For live versions of “Couldn’t Call It Unexpected No. 4,” Costello turns off his mic. And it’s reason enough to see him every chance you can.

Welcome back to the Elvis Costello Song Of The Week®, our ongoing attempt to drive you ever-deeper into the catalog of the musician who most embodies the Trunkworthy mission.

The week’s pick: “Couldn’t  Call it Unexpected No. 4,” (though originally recorded for the album Mighty Like a Rose, we’re highlighting the live, unamplified version of the song with a clip pulled from A&E’s Live by Request in 2003)

Gary Stewart: “Couldn’t  Call it Unexpected No. 4” is lush, elliptical, and immediate, combining elements of chamber classical with traditional pop (the kind you find in the best works by mid-period Beach Boys and more complex works by Randy Newman). But the gorgeous nature of the melody doesn’t distract in the slightest from a very personal, almost existential experience.

It first appeared as the closing spot on Mighty Like a Rose with a more complicated arrangement, including backing by The Dirty Dozen Brass Band. But the song really shines in this unamplified piano-and-vocal-only version, which often closes his solo-oriented shows. It’s stunning and simple, with nothing between him and the audience. And there’s something in this approach—the nature of the melody, the directness of the vocal, the mixture of pain and beauty—that just feels so immediately captivating.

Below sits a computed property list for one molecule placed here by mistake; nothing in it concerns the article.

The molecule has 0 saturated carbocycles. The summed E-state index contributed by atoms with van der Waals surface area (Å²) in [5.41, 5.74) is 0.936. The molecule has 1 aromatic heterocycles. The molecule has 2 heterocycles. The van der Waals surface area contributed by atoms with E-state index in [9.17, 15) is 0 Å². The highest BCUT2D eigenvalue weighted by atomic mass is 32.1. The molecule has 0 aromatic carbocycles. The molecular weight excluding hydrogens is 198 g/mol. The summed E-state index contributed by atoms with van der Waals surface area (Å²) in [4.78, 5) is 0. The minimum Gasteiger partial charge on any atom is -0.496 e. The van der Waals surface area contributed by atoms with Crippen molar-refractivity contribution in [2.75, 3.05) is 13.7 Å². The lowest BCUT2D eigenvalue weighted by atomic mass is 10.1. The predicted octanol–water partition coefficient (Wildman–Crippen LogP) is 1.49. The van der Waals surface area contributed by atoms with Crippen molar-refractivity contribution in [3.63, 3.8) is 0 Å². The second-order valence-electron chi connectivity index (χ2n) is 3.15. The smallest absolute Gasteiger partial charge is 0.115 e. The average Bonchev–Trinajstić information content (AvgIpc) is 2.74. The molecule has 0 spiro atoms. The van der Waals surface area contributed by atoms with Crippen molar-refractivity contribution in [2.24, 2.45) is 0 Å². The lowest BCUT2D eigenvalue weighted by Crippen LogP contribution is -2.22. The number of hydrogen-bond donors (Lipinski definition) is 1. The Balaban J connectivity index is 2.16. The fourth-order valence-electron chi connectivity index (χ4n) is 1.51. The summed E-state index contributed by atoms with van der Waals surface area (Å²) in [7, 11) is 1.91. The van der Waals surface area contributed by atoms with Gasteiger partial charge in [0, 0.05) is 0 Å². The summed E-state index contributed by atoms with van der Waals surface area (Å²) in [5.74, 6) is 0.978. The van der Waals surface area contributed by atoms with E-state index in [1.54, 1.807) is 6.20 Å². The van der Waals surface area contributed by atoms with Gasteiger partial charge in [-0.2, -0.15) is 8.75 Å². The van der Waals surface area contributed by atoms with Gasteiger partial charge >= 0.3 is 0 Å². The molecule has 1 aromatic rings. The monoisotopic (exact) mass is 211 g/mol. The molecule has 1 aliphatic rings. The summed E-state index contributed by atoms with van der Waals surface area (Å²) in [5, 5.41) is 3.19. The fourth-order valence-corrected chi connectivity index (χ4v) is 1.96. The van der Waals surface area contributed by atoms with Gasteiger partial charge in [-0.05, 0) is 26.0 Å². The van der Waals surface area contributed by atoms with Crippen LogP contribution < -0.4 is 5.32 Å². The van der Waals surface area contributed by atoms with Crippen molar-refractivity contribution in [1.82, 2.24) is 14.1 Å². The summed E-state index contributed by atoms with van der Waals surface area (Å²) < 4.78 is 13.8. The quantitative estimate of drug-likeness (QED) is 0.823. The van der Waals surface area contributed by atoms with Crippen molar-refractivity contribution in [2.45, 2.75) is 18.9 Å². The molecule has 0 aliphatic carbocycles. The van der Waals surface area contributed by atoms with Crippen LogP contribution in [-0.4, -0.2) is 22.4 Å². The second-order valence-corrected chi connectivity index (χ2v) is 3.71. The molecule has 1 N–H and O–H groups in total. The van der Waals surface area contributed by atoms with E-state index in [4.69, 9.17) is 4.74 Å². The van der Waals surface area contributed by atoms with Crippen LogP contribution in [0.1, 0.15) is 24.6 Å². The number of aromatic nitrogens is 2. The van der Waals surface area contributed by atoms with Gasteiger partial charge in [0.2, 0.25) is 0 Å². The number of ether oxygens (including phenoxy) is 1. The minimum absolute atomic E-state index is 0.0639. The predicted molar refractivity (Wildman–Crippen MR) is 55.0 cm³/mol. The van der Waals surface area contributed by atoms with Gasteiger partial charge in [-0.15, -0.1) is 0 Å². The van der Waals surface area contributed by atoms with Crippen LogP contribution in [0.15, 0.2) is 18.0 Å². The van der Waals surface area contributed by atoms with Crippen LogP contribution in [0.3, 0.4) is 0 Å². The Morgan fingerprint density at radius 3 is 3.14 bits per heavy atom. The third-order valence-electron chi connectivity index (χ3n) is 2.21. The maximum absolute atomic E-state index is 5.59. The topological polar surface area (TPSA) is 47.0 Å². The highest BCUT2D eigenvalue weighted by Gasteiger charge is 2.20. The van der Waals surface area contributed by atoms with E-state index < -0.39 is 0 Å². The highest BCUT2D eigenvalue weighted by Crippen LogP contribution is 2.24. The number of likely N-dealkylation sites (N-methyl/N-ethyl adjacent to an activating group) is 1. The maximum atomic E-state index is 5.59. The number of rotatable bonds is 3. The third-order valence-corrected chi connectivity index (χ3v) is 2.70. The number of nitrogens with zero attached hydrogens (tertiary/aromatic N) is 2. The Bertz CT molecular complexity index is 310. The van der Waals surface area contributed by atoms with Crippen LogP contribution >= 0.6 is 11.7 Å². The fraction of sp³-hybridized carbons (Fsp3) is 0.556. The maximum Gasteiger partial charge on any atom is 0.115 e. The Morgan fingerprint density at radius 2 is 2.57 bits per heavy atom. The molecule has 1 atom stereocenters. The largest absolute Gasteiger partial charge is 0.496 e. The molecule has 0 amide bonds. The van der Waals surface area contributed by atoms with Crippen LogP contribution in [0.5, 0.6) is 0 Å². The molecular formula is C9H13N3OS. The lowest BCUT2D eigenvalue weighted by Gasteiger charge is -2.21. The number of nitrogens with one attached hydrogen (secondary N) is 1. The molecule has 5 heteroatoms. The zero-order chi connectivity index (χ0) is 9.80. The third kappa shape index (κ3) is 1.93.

David Gorman: The first time I heard this song performed this way—unplugged in the most literal sense, no microphone, no amplification at all—it gave me one of those sensations addicts spend their lives vainly trying to recapture. It was the final encore of an already great show. Elvis came back onstage, asked that all the house lights be turned on and all the amps turned off. He stepped to the edge of the stage, clasped his hands together and started singing. And this wasn’t a small club; this was a sold-out, 6,000-seat amphitheater. It’s quite possible that nobody in the audience breathed for the duration of the song. I’m certain I didn’t. While this was the way all music would have been heard in 19th-century music halls, I’d never experienced the pure, soul-shaking power of a singer’s voice—uncolored by microphones, electronics, or speakers—hitting the back wall of a theater that size. The hope of hearing him close the show with “Couldn’t Call It Unexpected No. 4” is reason enough to see him perform any chance you get.
Catch up on all the Elvis Costello Songs Of The Week (so far) with this handy playlist: